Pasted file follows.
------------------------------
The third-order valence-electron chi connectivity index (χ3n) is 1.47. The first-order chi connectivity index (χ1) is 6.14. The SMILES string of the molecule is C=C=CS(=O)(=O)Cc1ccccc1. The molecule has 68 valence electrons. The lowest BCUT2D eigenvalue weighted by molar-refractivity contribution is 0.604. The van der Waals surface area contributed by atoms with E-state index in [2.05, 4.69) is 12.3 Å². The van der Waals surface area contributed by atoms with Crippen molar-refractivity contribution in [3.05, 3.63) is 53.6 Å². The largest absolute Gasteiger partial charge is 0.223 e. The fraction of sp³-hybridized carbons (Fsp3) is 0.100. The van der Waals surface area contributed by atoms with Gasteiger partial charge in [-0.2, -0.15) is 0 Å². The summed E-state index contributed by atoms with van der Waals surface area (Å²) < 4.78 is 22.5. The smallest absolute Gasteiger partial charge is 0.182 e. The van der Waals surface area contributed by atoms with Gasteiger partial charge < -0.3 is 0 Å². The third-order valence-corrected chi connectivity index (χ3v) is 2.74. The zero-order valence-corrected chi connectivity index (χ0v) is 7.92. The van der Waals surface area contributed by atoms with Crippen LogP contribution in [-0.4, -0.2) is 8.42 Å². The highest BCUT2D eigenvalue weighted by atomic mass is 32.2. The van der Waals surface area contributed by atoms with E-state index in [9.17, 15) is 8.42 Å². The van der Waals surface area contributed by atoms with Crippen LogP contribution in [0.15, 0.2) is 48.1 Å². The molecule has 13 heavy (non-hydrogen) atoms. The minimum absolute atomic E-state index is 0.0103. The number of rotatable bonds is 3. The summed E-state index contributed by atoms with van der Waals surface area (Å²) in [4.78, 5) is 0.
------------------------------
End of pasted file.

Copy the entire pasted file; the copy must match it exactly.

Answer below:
The third-order valence-electron chi connectivity index (χ3n) is 1.47. The first-order chi connectivity index (χ1) is 6.14. The SMILES string of the molecule is C=C=CS(=O)(=O)Cc1ccccc1. The molecule has 68 valence electrons. The lowest BCUT2D eigenvalue weighted by molar-refractivity contribution is 0.604. The van der Waals surface area contributed by atoms with E-state index in [2.05, 4.69) is 12.3 Å². The van der Waals surface area contributed by atoms with Crippen molar-refractivity contribution in [3.05, 3.63) is 53.6 Å². The largest absolute Gasteiger partial charge is 0.223 e. The fraction of sp³-hybridized carbons (Fsp3) is 0.100. The van der Waals surface area contributed by atoms with Gasteiger partial charge in [-0.2, -0.15) is 0 Å². The summed E-state index contributed by atoms with van der Waals surface area (Å²) < 4.78 is 22.5. The smallest absolute Gasteiger partial charge is 0.182 e. The van der Waals surface area contributed by atoms with Gasteiger partial charge < -0.3 is 0 Å². The third-order valence-corrected chi connectivity index (χ3v) is 2.74. The zero-order valence-corrected chi connectivity index (χ0v) is 7.92. The van der Waals surface area contributed by atoms with Crippen LogP contribution in [-0.4, -0.2) is 8.42 Å². The highest BCUT2D eigenvalue weighted by atomic mass is 32.2. The van der Waals surface area contributed by atoms with E-state index in [9.17, 15) is 8.42 Å². The van der Waals surface area contributed by atoms with Crippen LogP contribution in [0.15, 0.2) is 48.1 Å². The molecule has 13 heavy (non-hydrogen) atoms. The minimum absolute atomic E-state index is 0.0103. The number of rotatable bonds is 3. The summed E-state index contributed by atoms with van der Waals surface area (Å²) in [4.78, 5) is 0.